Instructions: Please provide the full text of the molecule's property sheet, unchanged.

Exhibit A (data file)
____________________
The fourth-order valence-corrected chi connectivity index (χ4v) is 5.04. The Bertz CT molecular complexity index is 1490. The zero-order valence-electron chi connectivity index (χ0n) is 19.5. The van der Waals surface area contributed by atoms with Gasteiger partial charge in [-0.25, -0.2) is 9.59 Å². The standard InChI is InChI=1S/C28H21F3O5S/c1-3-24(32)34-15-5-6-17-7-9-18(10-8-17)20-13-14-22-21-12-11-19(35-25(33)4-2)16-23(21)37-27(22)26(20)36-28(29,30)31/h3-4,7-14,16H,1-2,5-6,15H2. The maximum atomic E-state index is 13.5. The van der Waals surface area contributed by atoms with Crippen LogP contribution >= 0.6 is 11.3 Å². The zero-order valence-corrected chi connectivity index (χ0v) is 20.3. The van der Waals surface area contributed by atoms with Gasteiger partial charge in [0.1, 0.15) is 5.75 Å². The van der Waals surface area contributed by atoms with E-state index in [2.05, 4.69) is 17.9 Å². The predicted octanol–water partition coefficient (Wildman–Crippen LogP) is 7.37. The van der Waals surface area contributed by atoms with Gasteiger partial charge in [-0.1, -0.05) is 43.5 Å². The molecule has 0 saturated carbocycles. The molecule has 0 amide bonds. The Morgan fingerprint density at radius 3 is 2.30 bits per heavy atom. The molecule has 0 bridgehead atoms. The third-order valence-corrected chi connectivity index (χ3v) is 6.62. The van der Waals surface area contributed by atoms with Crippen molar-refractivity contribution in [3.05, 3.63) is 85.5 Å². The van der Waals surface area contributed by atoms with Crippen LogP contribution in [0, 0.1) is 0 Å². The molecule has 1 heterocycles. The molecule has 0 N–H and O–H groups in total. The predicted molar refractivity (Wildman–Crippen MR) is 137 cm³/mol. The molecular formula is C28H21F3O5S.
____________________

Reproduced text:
The fourth-order valence-corrected chi connectivity index (χ4v) is 5.04. The Bertz CT molecular complexity index is 1490. The zero-order valence-electron chi connectivity index (χ0n) is 19.5. The van der Waals surface area contributed by atoms with Gasteiger partial charge in [-0.25, -0.2) is 9.59 Å². The standard InChI is InChI=1S/C28H21F3O5S/c1-3-24(32)34-15-5-6-17-7-9-18(10-8-17)20-13-14-22-21-12-11-19(35-25(33)4-2)16-23(21)37-27(22)26(20)36-28(29,30)31/h3-4,7-14,16H,1-2,5-6,15H2. The maximum atomic E-state index is 13.5. The van der Waals surface area contributed by atoms with Crippen LogP contribution >= 0.6 is 11.3 Å². The zero-order valence-corrected chi connectivity index (χ0v) is 20.3. The van der Waals surface area contributed by atoms with Gasteiger partial charge in [0.1, 0.15) is 5.75 Å². The van der Waals surface area contributed by atoms with E-state index in [2.05, 4.69) is 17.9 Å². The predicted octanol–water partition coefficient (Wildman–Crippen LogP) is 7.37. The van der Waals surface area contributed by atoms with Gasteiger partial charge in [-0.1, -0.05) is 43.5 Å². The molecule has 0 saturated carbocycles. The molecule has 0 amide bonds. The Morgan fingerprint density at radius 3 is 2.30 bits per heavy atom. The molecule has 0 bridgehead atoms. The third-order valence-corrected chi connectivity index (χ3v) is 6.62. The van der Waals surface area contributed by atoms with Crippen molar-refractivity contribution in [3.05, 3.63) is 85.5 Å². The van der Waals surface area contributed by atoms with Crippen LogP contribution in [0, 0.1) is 0 Å². The molecule has 1 heterocycles. The molecule has 0 N–H and O–H groups in total. The predicted molar refractivity (Wildman–Crippen MR) is 137 cm³/mol. The molecular formula is C28H21F3O5S.